Lung delivery studies using siRNA conjugated to TAT(48-60) and penetratin reveal peptide induced reduction in gene expression and induction of innate immunity

Moschos, Sterghios, Jones, Simon Wyn, Perry, Mark, Williams, Andrew Evan, Erjefalt, Jonas, Turner, John James, Barnes, Peter John, Sproat, Brian, Gait, Michael and Lindsay, Mark (2007) Lung delivery studies using siRNA conjugated to TAT(48-60) and penetratin reveal peptide induced reduction in gene expression and induction of innate immunity. Bioconjugate chemistry, 18 (5). pp. 1450-9. ISSN 1043-1802

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Official URL: http://dx.doi.org/10.1021/bc070077d

Abstract

The therapeutic application of siRNA shows promise as an alternative approach to small-molecule inhibitors for the treatment of human disease. However, the major obstacle to its use has been the difficulty in delivering these large anionic molecules in vivo. In this study, we have investigated whether siRNA-mediated knockdown of p38 MAP kinase mRNA in mouse lung is influenced by conjugation to the nonviral delivery vector cholesterol and the cell penetrating peptides (CPP) TAT(48-60) and penetratin. Initial studies in the mouse fibroblast L929 cell line showed that siRNA conjugated to cholesterol, TAT(48-60), and penetratin, but not siRNA alone, achieved a limited reduction of p38 MAP kinase mRNA expression. Intratracheal administration of siRNA resulted in localization within macrophages and scattered epithelial cells and produced a 30-45% knockdown of p38 MAP kinase mRNA at 6 h. As with increasing doses of siRNA, conjugation to cholesterol improved upon the duration but not the magnitude of mRNA knockdown, while penetratin and TAT(48-60) had no effect. Importantly, administration of the penetratin or TAT(48-60) peptides alone caused significant reduction in p38 MAP kinase mRNA expression, while the penetratin-siRNA conjugate activated the innate immune response. Overall, these studies suggest that conjugation to cholesterol may extend but not increase siRNA-mediated p38 MAP kinase mRNA knockdown in the lung. Furthermore, the use of CPP may be limited due to as yet uncharacterized effects upon gene expression and a potential for immune activation.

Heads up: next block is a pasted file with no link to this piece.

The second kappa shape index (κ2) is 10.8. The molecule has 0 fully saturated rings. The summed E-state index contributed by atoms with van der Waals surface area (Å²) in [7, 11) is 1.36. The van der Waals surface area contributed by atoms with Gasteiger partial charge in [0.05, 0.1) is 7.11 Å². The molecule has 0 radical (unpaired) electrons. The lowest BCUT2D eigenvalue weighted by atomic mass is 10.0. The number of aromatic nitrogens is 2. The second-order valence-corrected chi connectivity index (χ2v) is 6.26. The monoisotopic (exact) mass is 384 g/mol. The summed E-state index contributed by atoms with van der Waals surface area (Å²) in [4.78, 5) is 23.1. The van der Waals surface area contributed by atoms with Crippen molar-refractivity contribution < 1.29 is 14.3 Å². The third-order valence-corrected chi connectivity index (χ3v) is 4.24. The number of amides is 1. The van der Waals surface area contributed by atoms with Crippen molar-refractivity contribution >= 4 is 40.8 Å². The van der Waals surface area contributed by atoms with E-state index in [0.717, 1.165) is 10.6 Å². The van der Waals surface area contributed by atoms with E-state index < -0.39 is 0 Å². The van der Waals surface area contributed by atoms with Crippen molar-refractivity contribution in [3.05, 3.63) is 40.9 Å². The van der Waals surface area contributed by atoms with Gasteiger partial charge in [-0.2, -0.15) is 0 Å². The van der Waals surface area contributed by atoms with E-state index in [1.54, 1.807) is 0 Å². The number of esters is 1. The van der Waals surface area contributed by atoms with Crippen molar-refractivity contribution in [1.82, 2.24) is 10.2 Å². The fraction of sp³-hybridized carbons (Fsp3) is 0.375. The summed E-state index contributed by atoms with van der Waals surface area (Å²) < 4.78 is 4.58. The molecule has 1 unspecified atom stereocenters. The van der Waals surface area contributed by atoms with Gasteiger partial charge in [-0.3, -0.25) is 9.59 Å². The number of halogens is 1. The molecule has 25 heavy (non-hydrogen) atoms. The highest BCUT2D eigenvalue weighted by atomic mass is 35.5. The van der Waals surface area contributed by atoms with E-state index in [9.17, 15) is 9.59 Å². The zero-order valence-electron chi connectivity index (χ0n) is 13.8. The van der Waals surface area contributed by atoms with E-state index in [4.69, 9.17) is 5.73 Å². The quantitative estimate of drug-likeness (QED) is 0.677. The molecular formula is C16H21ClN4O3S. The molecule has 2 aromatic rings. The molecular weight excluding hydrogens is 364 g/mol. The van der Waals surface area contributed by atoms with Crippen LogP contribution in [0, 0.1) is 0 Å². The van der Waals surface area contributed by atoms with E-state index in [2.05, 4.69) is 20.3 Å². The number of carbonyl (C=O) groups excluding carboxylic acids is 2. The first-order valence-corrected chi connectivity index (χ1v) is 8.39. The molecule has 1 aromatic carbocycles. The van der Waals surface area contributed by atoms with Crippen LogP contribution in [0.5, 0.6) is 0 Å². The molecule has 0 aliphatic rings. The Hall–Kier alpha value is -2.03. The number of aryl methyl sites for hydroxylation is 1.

Item Type: Article
Subjects: B200 Pharmacology, Toxicology and Pharmacy
C700 Molecular Biology, Biophysics and Biochemistry
Department: Faculties > Health and Life Sciences > School of Life Sciences > Applied Sciences
Depositing User: Sterghios Moschos
Date Deposited: 24 Oct 2016 08:59
Last Modified: 24 Oct 2016 09:51
URI: http://nrl.northumbria.ac.uk/id/eprint/28144

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